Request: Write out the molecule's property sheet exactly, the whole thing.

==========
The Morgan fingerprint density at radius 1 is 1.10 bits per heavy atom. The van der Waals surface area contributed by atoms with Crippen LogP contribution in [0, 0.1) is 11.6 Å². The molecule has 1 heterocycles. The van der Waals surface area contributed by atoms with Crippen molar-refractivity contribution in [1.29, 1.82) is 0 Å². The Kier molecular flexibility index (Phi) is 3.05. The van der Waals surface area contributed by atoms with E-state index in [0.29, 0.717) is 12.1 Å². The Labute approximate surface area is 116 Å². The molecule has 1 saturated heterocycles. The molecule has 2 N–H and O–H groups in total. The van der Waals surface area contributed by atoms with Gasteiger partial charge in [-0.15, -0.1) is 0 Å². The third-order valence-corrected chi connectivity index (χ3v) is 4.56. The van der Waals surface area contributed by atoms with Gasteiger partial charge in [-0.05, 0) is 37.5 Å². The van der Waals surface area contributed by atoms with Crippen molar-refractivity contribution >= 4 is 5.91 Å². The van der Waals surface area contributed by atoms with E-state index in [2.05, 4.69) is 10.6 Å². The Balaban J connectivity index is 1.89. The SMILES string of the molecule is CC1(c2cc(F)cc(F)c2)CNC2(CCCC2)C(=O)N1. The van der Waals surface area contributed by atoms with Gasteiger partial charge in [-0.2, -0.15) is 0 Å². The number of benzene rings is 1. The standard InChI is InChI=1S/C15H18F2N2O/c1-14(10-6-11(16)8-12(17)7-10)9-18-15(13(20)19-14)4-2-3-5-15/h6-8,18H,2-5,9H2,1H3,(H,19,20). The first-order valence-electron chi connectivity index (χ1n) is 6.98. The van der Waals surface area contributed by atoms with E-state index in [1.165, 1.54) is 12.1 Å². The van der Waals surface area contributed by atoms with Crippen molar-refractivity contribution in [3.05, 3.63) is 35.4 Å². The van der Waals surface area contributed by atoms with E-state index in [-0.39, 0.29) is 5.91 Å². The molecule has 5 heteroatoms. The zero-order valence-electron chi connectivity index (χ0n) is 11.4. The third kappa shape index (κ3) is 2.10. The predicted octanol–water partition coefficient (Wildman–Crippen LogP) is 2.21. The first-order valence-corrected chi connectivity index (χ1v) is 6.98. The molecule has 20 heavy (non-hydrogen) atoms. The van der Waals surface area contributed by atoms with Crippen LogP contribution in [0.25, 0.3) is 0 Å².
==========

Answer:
The Morgan fingerprint density at radius 1 is 1.10 bits per heavy atom. The van der Waals surface area contributed by atoms with Crippen LogP contribution in [0, 0.1) is 11.6 Å². The molecule has 1 heterocycles. The van der Waals surface area contributed by atoms with Crippen molar-refractivity contribution in [1.29, 1.82) is 0 Å². The Kier molecular flexibility index (Phi) is 3.05. The van der Waals surface area contributed by atoms with E-state index in [0.29, 0.717) is 12.1 Å². The Labute approximate surface area is 116 Å². The molecule has 1 saturated heterocycles. The molecule has 2 N–H and O–H groups in total. The van der Waals surface area contributed by atoms with Gasteiger partial charge in [-0.15, -0.1) is 0 Å². The third-order valence-corrected chi connectivity index (χ3v) is 4.56. The van der Waals surface area contributed by atoms with Gasteiger partial charge in [-0.05, 0) is 37.5 Å². The van der Waals surface area contributed by atoms with Crippen molar-refractivity contribution >= 4 is 5.91 Å². The van der Waals surface area contributed by atoms with E-state index in [2.05, 4.69) is 10.6 Å². The Balaban J connectivity index is 1.89. The SMILES string of the molecule is CC1(c2cc(F)cc(F)c2)CNC2(CCCC2)C(=O)N1. The van der Waals surface area contributed by atoms with Gasteiger partial charge in [-0.2, -0.15) is 0 Å². The number of benzene rings is 1. The standard InChI is InChI=1S/C15H18F2N2O/c1-14(10-6-11(16)8-12(17)7-10)9-18-15(13(20)19-14)4-2-3-5-15/h6-8,18H,2-5,9H2,1H3,(H,19,20). The first-order valence-electron chi connectivity index (χ1n) is 6.98. The van der Waals surface area contributed by atoms with E-state index in [1.165, 1.54) is 12.1 Å². The van der Waals surface area contributed by atoms with Crippen molar-refractivity contribution in [3.05, 3.63) is 35.4 Å². The van der Waals surface area contributed by atoms with E-state index in [-0.39, 0.29) is 5.91 Å². The molecule has 5 heteroatoms. The zero-order valence-electron chi connectivity index (χ0n) is 11.4. The third kappa shape index (κ3) is 2.10. The predicted octanol–water partition coefficient (Wildman–Crippen LogP) is 2.21. The first-order valence-corrected chi connectivity index (χ1v) is 6.98. The molecule has 20 heavy (non-hydrogen) atoms. The van der Waals surface area contributed by atoms with Crippen LogP contribution in [0.25, 0.3) is 0 Å².